Lithium-ion batteries consisting of LiCoO2 and graphite are popular worldwide as power sources for your favourite electronics. Graphite and LiCoO2 are called lithium insertion materials. In other words, the lithium-ion battery consists of two lithium insertion materials.
Attempts to develop rechargeable lithium batteries in the early years were unsuccessful due to safety problems. Due to the inherent instability of lithium metal, especially during charging, research shifted to a non-metallic lithium battery using lithium ions.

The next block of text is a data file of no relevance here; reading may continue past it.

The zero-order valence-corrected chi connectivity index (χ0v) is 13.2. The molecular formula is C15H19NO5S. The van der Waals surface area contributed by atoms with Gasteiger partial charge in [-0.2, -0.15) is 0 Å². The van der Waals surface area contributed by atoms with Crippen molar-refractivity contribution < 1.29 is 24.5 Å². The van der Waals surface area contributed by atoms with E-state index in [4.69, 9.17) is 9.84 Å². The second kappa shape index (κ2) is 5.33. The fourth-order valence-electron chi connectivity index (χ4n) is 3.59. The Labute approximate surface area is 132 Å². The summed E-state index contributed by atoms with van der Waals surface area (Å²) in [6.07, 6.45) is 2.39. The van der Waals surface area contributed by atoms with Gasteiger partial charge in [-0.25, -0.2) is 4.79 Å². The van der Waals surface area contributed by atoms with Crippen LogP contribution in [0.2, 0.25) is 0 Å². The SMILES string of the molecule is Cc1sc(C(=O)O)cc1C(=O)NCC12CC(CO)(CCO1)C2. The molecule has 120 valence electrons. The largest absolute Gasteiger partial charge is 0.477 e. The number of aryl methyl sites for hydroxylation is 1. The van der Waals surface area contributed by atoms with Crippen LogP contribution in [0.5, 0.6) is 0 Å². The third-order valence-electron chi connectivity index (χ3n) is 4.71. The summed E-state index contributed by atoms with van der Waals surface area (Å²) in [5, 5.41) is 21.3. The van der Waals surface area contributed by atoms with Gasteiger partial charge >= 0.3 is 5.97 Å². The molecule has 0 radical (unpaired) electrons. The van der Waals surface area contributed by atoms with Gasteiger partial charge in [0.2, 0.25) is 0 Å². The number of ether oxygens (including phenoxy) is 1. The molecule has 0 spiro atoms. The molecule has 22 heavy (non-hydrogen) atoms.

Slightly lower in energy density than lithium metal, lithium-ion is safe, provided certain precautions are met when charging and discharging. In 1991, the Sony Corporation commercialized the first lithium-ion battery. Other manufacturers followed suit.
The combination of two lithium insertion materials is essential for the basic function of the lithium-ion battery. A plus point of the lithium-ion battery concept is that the operating voltage of the battery can be designed by the choice of insertion reaction in terms of operating voltage and its charge–discharge profile.
The batteries are one of the most popular types of rechargeable battery for portable electronics, with one of the best energy-to-weight ratios, high open circuit voltage, low self-discharge rate, no memory effect and a slow loss of charge when not in use.
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